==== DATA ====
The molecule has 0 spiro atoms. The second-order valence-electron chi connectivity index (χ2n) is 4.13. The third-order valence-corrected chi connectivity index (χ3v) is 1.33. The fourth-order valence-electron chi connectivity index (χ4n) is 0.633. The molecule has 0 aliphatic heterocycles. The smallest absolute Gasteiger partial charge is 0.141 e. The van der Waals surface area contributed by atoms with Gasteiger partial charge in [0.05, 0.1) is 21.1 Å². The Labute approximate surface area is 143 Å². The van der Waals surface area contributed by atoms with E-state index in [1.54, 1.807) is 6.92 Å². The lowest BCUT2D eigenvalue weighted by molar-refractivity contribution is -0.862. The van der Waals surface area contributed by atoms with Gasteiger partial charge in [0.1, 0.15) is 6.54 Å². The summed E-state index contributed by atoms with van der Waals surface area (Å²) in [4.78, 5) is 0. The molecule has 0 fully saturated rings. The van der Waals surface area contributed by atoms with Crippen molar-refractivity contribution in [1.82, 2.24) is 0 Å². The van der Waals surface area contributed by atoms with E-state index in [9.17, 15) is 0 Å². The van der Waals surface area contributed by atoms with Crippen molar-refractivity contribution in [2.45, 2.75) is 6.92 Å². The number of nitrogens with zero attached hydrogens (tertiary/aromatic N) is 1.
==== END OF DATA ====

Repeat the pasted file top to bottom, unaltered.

The molecule has 0 spiro atoms. The second-order valence-electron chi connectivity index (χ2n) is 4.13. The third-order valence-corrected chi connectivity index (χ3v) is 1.33. The fourth-order valence-electron chi connectivity index (χ4n) is 0.633. The molecule has 0 aliphatic heterocycles. The smallest absolute Gasteiger partial charge is 0.141 e. The van der Waals surface area contributed by atoms with Gasteiger partial charge in [0.05, 0.1) is 21.1 Å². The Labute approximate surface area is 143 Å². The van der Waals surface area contributed by atoms with E-state index in [1.54, 1.807) is 6.92 Å². The lowest BCUT2D eigenvalue weighted by molar-refractivity contribution is -0.862. The van der Waals surface area contributed by atoms with Gasteiger partial charge in [0.1, 0.15) is 6.54 Å². The summed E-state index contributed by atoms with van der Waals surface area (Å²) in [4.78, 5) is 0. The molecule has 0 fully saturated rings. The van der Waals surface area contributed by atoms with Crippen molar-refractivity contribution in [1.82, 2.24) is 0 Å². The van der Waals surface area contributed by atoms with E-state index in [9.17, 15) is 0 Å². The van der Waals surface area contributed by atoms with Crippen molar-refractivity contribution in [2.45, 2.75) is 6.92 Å². The number of nitrogens with zero attached hydrogens (tertiary/aromatic N) is 1.